Two students from Christchurch Boys’ High School, New Zealand, were suspended for lewd photography and uploading video footage of a teacher on a pornography website.
This is not the first time the high school has been embroiled in controversy. Just last year, another student from CBHS allegedly took an upskirt photo of a female teacher.
Nic Hill, Headmaster of CBHS, confirmed that the boys involved in the incident have been suspended effective immediately due to sharing the video “inappropriately”. He also mentioned that the lewd upskirt photo taken last year had not been circulated, unlike this video which was uploaded onto an adult website.
Hill has also urged parents to speak to their sons about respecting teachers and upholding the values that the institution stands for. He said that the school is taking the issue very seriously and has banned use of cellular phones during classes, “unless the boys have had a clear and specific instruction from a teacher”.
Cell phone usage has not been completely banned during school hours, but is not allowed during classes. Hill added that he was pleased that students had come forward to report the recent incident to him as that showed their belief in the school’s moral code.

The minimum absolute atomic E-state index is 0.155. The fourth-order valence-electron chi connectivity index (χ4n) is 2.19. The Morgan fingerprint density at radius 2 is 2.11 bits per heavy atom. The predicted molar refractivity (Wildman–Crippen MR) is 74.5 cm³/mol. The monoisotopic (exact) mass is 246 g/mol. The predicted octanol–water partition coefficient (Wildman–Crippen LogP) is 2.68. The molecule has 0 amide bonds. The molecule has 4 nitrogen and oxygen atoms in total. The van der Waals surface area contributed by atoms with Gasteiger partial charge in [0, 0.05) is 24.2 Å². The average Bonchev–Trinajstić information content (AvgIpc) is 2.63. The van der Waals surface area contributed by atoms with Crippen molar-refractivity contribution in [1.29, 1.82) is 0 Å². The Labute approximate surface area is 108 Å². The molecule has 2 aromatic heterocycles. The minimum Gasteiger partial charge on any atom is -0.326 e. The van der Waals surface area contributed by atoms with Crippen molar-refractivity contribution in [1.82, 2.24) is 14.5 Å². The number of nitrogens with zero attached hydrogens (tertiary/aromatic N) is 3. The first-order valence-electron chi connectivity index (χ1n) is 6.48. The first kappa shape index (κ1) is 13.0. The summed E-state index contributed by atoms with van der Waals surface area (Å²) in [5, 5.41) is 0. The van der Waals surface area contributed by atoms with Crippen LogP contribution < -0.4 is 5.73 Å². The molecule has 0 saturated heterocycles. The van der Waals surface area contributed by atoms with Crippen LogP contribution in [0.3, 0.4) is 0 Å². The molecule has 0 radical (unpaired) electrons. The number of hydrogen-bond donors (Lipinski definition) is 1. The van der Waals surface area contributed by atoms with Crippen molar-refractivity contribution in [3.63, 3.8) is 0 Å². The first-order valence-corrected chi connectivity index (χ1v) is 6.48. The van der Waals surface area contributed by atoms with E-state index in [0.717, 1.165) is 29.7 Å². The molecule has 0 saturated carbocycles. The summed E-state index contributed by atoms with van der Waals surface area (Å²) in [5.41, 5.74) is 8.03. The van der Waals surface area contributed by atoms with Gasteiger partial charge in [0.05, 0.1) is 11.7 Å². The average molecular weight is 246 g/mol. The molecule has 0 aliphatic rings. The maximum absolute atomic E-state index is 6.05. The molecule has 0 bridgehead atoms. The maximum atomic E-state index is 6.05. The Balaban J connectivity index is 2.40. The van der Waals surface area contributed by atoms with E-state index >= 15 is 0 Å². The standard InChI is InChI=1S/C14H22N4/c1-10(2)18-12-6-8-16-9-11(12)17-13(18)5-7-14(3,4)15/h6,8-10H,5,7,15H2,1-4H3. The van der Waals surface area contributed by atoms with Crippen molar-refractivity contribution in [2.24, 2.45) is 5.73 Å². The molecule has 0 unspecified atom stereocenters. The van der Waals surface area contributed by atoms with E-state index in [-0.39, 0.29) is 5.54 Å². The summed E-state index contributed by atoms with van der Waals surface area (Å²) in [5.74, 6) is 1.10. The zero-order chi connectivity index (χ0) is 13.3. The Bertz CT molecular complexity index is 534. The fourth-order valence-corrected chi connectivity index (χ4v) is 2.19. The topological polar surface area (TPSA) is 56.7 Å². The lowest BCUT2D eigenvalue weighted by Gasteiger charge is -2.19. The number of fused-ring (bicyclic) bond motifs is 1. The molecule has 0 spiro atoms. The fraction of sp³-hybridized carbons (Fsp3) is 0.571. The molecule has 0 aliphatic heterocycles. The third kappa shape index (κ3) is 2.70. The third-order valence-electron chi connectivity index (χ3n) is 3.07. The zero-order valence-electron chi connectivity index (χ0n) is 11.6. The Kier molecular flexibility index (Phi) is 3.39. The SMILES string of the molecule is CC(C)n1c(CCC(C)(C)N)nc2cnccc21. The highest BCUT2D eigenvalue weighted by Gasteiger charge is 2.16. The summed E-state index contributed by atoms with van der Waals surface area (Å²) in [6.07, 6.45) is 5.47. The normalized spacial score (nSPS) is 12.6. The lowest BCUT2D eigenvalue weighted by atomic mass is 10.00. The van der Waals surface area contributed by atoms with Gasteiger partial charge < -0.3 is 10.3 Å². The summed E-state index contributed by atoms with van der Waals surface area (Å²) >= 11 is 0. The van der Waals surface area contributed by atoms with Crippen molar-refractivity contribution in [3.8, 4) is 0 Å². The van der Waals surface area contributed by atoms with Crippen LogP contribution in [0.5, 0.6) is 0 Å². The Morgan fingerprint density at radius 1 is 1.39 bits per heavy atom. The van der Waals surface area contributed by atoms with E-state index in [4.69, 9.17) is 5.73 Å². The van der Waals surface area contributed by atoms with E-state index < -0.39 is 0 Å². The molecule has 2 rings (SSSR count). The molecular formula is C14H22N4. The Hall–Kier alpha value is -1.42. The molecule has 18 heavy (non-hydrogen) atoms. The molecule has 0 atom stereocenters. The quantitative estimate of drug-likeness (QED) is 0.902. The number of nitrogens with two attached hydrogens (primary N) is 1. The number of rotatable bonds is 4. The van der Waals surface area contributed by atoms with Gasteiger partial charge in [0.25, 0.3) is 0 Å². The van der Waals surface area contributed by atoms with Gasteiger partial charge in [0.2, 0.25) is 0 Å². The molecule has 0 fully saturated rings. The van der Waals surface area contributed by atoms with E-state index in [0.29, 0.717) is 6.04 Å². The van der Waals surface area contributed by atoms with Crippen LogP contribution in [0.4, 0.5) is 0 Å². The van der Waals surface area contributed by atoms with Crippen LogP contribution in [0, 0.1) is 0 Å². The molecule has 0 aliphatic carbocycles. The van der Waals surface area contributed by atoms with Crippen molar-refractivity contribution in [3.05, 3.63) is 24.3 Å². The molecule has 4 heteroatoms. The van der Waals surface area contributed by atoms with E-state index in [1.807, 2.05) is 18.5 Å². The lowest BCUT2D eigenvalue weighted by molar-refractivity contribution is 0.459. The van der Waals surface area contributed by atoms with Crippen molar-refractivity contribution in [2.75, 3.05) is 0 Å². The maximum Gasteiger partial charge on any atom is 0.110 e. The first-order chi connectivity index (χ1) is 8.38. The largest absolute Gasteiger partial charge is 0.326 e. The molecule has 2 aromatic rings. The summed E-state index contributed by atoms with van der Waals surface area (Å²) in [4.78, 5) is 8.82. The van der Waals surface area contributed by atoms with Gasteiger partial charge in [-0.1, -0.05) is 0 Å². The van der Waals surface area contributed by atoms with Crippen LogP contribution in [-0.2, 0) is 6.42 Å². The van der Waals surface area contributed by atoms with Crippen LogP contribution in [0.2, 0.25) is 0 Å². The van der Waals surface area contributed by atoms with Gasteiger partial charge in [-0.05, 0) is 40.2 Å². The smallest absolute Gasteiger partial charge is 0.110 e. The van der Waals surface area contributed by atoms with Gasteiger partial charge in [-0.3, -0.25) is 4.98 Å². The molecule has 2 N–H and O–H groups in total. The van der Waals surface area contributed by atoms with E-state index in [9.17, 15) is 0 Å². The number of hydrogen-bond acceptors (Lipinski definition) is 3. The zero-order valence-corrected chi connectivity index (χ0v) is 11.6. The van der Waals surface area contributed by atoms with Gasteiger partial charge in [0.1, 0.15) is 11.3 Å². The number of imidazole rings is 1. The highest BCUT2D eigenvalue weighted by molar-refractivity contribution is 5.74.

Hill stressed that it was not technology that was to be blamed, but rather bad judgment on the students’ part. “Boys, at times, have got things wrong,” he said.
He also urged all schools to have digital policies in place and have guidelines for use of digital technologies in schools. With the growing rate of such incidents, his argument carries weight.
Hill also pointed out that cell phones were a cause of distraction during school hours and further urged parents to monitor cell phone usage of their children.
According to The New Zealand Herald, police have been contacted after the recent disturbing incident. NZ Police and Netsafe, New Zealand’s independent not-for-profit safety organization, are now involved in the investigation concerning the two students. Netsafe has not confirmed its involvement, since its services are confidential under the Harmful Digital Communications Act.